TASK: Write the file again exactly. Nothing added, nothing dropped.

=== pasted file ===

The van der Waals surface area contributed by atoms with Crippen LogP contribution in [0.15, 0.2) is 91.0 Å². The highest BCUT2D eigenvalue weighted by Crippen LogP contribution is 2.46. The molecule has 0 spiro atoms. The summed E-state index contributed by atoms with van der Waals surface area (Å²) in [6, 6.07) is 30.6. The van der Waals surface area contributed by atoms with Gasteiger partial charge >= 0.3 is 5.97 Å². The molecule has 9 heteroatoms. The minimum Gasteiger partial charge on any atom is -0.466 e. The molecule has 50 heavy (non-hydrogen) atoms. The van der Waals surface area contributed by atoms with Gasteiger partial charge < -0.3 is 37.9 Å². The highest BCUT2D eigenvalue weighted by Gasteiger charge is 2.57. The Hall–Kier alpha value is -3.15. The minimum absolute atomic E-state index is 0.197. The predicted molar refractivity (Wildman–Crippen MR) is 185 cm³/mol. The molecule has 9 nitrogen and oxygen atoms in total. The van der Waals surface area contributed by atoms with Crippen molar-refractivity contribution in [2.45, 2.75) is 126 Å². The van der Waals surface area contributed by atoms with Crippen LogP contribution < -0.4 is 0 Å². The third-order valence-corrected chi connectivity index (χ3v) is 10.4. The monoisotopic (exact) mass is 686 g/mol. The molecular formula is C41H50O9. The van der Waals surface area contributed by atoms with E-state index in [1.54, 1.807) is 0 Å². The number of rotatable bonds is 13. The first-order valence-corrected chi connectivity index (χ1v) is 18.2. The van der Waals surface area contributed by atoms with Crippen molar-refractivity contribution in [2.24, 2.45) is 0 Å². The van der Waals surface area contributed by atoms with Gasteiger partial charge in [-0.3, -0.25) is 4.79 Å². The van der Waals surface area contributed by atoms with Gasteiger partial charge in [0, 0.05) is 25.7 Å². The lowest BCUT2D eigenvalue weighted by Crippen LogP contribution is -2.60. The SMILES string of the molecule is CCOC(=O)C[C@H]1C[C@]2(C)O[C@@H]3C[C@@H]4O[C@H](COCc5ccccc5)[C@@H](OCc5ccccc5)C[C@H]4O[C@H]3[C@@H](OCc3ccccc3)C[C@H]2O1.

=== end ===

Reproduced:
The van der Waals surface area contributed by atoms with Crippen LogP contribution in [0.15, 0.2) is 91.0 Å². The highest BCUT2D eigenvalue weighted by Crippen LogP contribution is 2.46. The molecule has 0 spiro atoms. The summed E-state index contributed by atoms with van der Waals surface area (Å²) in [6, 6.07) is 30.6. The van der Waals surface area contributed by atoms with Gasteiger partial charge >= 0.3 is 5.97 Å². The molecule has 9 heteroatoms. The minimum Gasteiger partial charge on any atom is -0.466 e. The molecule has 50 heavy (non-hydrogen) atoms. The van der Waals surface area contributed by atoms with Gasteiger partial charge < -0.3 is 37.9 Å². The highest BCUT2D eigenvalue weighted by Gasteiger charge is 2.57. The Hall–Kier alpha value is -3.15. The minimum absolute atomic E-state index is 0.197. The predicted molar refractivity (Wildman–Crippen MR) is 185 cm³/mol. The molecule has 9 nitrogen and oxygen atoms in total. The van der Waals surface area contributed by atoms with Crippen molar-refractivity contribution in [2.45, 2.75) is 126 Å². The van der Waals surface area contributed by atoms with Crippen LogP contribution < -0.4 is 0 Å². The third-order valence-corrected chi connectivity index (χ3v) is 10.4. The monoisotopic (exact) mass is 686 g/mol. The molecular formula is C41H50O9. The van der Waals surface area contributed by atoms with E-state index in [1.54, 1.807) is 0 Å². The number of rotatable bonds is 13. The first-order valence-corrected chi connectivity index (χ1v) is 18.2. The van der Waals surface area contributed by atoms with Crippen molar-refractivity contribution in [2.24, 2.45) is 0 Å². The van der Waals surface area contributed by atoms with Gasteiger partial charge in [-0.3, -0.25) is 4.79 Å². The van der Waals surface area contributed by atoms with Gasteiger partial charge in [0, 0.05) is 25.7 Å². The lowest BCUT2D eigenvalue weighted by Crippen LogP contribution is -2.60. The SMILES string of the molecule is CCOC(=O)C[C@H]1C[C@]2(C)O[C@@H]3C[C@@H]4O[C@H](COCc5ccccc5)[C@@H](OCc5ccccc5)C[C@H]4O[C@H]3[C@@H](OCc3ccccc3)C[C@H]2O1.